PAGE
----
Lawrence Gellert

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Lawrence Gellert, born Laslow Grünbaum, September 14, 1898, in Budapest, Hungary, died 1979 (Gellert disappeared in 1979, his exact death date is unknown), was a music collector, who, in the 1920s and 1930s, amassed a significant collection of field-recorded African-American blues and spirituals and also claimed to have documented black protest traditions in the South of the United States.

Early Life[edit]

Lawrence came to America at the age of seven and grew up in New York City. His father Abraham Grünbaum, was a skilled craftsman, a tailor, by trade. Both parents were ethnically Jewish, but Lawrence's mother had converted to Catholicism while in Hungary and remained devoutly Christian all her life. The Grünbaum family had left Hungary in part to keep their five sons from being drafted into the Austro-Hungarian army. Lawrence's oldest brother, Hugo, was accepted into Cooper Union as an art student, won a scholarship to study in Paris, and was soon doing illustrations for The New York Times and later, The New Yorker. When Hugo adopted the surname Gellert after a Hungarian Catholic saint who had championed the poor, the family followed suit.[1] When the United States entered World War I, another brother, Ernest, a pacifist and conscientious objector, was sentenced to serve 10 years in a military prison in New Jersey. One morning in March 1918, Ernest was found dead in his cell of a gunshot wound to the head. This was a hugely traumatic event for the family, who were certain Ernest had been tormented and then murdered by the guards. The newspapers reported Ernest's death as a suicide. Hugo Gellert, an impassioned anti-militarist, had fled to Mexico for the duration of the war.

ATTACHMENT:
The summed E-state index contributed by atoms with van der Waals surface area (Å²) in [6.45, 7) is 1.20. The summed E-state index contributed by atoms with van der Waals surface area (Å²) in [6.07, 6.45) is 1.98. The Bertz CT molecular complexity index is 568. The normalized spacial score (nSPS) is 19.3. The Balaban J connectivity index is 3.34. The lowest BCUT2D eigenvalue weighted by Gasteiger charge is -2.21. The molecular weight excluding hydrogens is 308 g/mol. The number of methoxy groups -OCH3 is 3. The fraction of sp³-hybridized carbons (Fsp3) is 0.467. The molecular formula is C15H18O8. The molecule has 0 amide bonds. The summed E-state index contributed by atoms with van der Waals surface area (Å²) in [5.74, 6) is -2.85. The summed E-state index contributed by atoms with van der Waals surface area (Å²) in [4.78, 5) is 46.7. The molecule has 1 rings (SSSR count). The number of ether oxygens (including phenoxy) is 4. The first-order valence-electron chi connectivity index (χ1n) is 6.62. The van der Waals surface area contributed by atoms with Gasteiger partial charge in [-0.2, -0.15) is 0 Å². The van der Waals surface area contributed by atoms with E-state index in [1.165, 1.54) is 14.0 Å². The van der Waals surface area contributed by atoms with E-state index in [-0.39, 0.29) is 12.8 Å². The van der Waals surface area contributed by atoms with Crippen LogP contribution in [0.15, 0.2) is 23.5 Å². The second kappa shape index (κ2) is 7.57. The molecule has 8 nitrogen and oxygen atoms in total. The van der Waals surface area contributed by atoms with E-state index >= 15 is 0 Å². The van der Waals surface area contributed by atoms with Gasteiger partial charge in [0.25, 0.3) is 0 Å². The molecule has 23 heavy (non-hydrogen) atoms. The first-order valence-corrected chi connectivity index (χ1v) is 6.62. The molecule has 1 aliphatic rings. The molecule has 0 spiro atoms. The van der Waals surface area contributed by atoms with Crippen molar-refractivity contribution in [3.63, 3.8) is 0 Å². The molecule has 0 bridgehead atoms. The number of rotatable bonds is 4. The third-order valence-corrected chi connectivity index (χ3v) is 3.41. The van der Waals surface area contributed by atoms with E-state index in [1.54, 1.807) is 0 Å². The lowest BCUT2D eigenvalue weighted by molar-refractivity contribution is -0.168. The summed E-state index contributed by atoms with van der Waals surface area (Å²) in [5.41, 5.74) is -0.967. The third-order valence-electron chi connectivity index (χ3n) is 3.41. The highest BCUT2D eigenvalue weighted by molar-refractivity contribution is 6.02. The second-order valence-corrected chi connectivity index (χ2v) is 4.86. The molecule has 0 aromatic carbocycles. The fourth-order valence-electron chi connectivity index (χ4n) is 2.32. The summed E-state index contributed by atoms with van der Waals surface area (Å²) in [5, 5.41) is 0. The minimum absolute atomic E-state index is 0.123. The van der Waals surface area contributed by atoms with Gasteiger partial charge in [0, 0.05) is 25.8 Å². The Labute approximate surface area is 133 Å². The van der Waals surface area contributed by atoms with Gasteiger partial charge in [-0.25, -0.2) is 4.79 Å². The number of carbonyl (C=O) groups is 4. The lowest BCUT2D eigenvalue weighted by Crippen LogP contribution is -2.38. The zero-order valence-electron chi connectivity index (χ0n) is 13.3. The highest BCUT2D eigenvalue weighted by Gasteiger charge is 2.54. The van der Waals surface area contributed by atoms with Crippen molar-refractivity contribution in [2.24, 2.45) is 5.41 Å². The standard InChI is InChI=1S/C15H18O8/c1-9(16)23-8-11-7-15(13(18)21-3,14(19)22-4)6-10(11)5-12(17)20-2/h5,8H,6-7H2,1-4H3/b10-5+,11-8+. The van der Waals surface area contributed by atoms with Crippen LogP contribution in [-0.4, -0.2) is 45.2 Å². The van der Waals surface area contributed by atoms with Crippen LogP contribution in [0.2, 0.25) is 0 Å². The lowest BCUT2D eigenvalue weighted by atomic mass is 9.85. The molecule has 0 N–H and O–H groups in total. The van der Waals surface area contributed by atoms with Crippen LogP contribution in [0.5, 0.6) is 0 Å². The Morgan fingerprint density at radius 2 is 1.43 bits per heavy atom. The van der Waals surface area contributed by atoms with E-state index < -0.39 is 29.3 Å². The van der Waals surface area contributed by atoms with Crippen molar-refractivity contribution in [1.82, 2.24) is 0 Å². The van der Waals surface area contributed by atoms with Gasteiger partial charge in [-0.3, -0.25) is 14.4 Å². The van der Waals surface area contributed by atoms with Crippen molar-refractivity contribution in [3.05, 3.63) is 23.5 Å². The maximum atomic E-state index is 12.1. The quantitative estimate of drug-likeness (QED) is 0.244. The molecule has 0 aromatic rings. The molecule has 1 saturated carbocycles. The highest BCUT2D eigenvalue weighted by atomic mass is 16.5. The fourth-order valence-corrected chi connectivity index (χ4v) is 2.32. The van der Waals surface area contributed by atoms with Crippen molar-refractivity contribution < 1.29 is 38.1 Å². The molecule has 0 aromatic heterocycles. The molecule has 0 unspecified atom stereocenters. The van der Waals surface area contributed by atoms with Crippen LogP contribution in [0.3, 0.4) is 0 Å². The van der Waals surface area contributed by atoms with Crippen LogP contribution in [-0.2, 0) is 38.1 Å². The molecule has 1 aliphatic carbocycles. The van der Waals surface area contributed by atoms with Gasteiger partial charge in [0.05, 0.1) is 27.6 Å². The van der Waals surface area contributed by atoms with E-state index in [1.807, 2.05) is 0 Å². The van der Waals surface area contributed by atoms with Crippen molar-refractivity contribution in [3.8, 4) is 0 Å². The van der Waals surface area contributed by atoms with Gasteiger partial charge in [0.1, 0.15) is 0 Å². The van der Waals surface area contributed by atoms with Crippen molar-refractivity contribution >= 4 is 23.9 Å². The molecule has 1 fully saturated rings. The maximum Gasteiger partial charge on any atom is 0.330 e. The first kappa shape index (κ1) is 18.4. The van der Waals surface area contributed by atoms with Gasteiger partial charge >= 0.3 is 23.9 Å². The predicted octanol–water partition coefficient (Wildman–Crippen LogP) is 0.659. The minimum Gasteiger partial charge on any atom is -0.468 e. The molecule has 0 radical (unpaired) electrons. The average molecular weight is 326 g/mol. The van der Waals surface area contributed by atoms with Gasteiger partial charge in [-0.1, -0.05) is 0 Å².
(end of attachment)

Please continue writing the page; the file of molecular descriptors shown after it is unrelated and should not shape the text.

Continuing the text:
Lawrence Gellert's education was spotty and he dropped out of high school after attending briefly. During the 1920s he found work on a newspaper but was stricken with lung and rib infections and possibly also suffered a mental breakdown. On the advice of his doctors, he maintained, he moved around 1924 to Tryon, North Carolina, in an attempt to recover his health, having originally intended to go to Florida. In Tryon he found friends, joined an amateur theater group, and at some point began writing down the words of African American spirituals and then making audio recording of them, using at first a makeshift, wind-up recording machine and paper-backed zinc discs (now inaudible), and, after 1930, a Presto disc recorder.[2] Gellert's biographer Bruce Cornforth relates that contrary to what has been written elsewhere, Gellert, who was fascinated with the striking beauty, especially, of African American religious music, was "very slow" to become interested in issues of racial justice and equality and was only pushed into it by his brother Hugo.[3]